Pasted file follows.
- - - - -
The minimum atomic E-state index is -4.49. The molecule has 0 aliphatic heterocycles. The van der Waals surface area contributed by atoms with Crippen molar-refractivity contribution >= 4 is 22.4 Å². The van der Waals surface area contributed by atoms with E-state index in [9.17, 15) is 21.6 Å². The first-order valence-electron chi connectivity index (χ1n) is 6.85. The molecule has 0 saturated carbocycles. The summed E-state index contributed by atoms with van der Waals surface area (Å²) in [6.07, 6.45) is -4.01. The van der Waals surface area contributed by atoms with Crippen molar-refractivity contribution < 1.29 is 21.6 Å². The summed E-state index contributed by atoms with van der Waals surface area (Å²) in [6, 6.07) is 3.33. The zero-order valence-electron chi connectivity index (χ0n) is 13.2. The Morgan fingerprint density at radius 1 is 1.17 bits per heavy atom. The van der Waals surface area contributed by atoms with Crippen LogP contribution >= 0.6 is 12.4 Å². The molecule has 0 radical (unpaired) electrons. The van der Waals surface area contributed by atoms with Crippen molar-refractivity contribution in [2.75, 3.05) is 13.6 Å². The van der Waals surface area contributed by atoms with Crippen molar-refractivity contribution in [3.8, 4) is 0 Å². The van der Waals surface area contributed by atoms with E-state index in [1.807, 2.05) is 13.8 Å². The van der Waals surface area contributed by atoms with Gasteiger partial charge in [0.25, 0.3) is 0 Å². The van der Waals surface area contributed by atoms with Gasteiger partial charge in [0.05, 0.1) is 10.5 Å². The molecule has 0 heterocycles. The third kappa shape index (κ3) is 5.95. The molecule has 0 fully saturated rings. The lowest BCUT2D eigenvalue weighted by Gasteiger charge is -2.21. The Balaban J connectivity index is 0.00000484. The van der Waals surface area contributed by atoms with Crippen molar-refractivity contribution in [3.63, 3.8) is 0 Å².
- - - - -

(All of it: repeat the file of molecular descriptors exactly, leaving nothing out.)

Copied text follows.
The minimum atomic E-state index is -4.49. The molecule has 0 aliphatic heterocycles. The van der Waals surface area contributed by atoms with Crippen molar-refractivity contribution >= 4 is 22.4 Å². The van der Waals surface area contributed by atoms with E-state index in [9.17, 15) is 21.6 Å². The first-order valence-electron chi connectivity index (χ1n) is 6.85. The molecule has 0 saturated carbocycles. The summed E-state index contributed by atoms with van der Waals surface area (Å²) in [6.07, 6.45) is -4.01. The van der Waals surface area contributed by atoms with Crippen molar-refractivity contribution < 1.29 is 21.6 Å². The summed E-state index contributed by atoms with van der Waals surface area (Å²) in [6, 6.07) is 3.33. The zero-order valence-electron chi connectivity index (χ0n) is 13.2. The Morgan fingerprint density at radius 1 is 1.17 bits per heavy atom. The van der Waals surface area contributed by atoms with Crippen LogP contribution >= 0.6 is 12.4 Å². The molecule has 0 radical (unpaired) electrons. The van der Waals surface area contributed by atoms with Crippen molar-refractivity contribution in [2.75, 3.05) is 13.6 Å². The van der Waals surface area contributed by atoms with Crippen molar-refractivity contribution in [3.8, 4) is 0 Å². The van der Waals surface area contributed by atoms with E-state index in [1.807, 2.05) is 13.8 Å². The van der Waals surface area contributed by atoms with Gasteiger partial charge in [0.25, 0.3) is 0 Å². The van der Waals surface area contributed by atoms with Gasteiger partial charge in [0.05, 0.1) is 10.5 Å². The molecule has 0 heterocycles. The third kappa shape index (κ3) is 5.95. The molecule has 0 fully saturated rings. The lowest BCUT2D eigenvalue weighted by Gasteiger charge is -2.21. The Balaban J connectivity index is 0.00000484. The van der Waals surface area contributed by atoms with Crippen molar-refractivity contribution in [3.63, 3.8) is 0 Å².